Inflatable door seals, designed more than a quarter of a century ago, have given good service in Canadian and overseas CANDU reactors. These thin-walled elastomeric seals have been exposed to many thousands of cycles of inflation and deflation, various types of aging (temperature, radiation and time), ozone degradation, abrasion, pinching, stiction, cracking and installation damage. The fact that they have operated successfully as part of the reactor building containment structure - subjected to the same pressures and temperatures as those for the thick reinforced concrete walls and steel doors highlights the achievement of these thin rubber seals. However, in the last decade, the rubber industry has developed new compounds that are more resistant to radiation, temperature, and time-dependent aging. Components manufactured from such compounds are less prone to hardening, stress cracking and permanent set; thereby saving on replacement costs, inventory and overall maintenance. This paper discusses development and testing of recent material and design changes to inflatable seals, and addresses various practical issues faced by the operations engineers and maintainers using these seals. (author)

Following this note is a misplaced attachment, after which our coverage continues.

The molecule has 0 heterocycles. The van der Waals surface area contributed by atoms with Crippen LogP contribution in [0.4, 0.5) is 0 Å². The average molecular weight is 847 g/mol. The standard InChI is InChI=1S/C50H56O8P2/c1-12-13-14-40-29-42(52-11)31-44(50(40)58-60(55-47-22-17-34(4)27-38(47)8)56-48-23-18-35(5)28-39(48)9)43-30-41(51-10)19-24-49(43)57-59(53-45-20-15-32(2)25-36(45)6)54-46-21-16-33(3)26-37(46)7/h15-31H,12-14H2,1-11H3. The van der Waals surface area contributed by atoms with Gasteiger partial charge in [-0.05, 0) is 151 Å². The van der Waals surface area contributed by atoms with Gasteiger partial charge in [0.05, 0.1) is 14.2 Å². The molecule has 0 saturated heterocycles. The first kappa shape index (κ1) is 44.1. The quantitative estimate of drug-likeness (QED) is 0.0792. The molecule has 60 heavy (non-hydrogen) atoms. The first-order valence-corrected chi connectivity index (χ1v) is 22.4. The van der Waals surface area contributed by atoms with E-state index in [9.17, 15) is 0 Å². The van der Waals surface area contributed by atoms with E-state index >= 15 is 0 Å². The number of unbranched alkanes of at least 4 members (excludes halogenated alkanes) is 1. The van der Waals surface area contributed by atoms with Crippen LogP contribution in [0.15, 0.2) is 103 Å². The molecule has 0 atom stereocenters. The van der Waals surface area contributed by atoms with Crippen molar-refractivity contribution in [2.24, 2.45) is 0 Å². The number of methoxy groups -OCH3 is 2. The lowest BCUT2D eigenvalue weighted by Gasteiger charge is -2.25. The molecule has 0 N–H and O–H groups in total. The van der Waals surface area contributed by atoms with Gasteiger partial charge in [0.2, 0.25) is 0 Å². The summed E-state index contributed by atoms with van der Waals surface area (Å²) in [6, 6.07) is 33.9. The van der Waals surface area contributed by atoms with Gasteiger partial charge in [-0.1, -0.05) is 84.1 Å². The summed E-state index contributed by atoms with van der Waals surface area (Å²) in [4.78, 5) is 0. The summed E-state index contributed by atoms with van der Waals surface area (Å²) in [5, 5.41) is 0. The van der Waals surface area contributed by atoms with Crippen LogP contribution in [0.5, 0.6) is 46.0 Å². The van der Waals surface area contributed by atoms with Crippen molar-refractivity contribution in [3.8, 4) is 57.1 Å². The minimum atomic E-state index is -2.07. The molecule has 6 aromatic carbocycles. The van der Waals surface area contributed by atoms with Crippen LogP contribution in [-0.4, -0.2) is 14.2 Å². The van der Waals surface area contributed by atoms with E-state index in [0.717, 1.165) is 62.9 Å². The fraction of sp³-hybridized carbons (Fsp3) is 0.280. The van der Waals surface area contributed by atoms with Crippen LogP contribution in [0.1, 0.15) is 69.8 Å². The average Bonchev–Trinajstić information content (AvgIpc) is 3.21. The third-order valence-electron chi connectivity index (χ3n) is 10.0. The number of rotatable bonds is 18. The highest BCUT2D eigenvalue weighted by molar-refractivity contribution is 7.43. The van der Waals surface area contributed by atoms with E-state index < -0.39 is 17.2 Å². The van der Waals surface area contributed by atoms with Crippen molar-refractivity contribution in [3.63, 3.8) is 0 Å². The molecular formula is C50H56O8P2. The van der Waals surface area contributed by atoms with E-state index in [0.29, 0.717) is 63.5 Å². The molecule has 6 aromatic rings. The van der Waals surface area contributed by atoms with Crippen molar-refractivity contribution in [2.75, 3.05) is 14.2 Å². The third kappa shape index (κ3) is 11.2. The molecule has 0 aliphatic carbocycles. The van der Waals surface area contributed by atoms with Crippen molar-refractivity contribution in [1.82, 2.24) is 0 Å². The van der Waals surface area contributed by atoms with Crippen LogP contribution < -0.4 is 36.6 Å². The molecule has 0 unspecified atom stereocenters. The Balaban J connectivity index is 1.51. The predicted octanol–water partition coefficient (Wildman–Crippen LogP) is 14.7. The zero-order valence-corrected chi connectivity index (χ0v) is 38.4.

8. The Greatest Mathematical Discovery?

    Energy Technology Data Exchange (ETDEWEB)

    Bailey, David H.; Borwein, Jonathan M.

    2010-05-12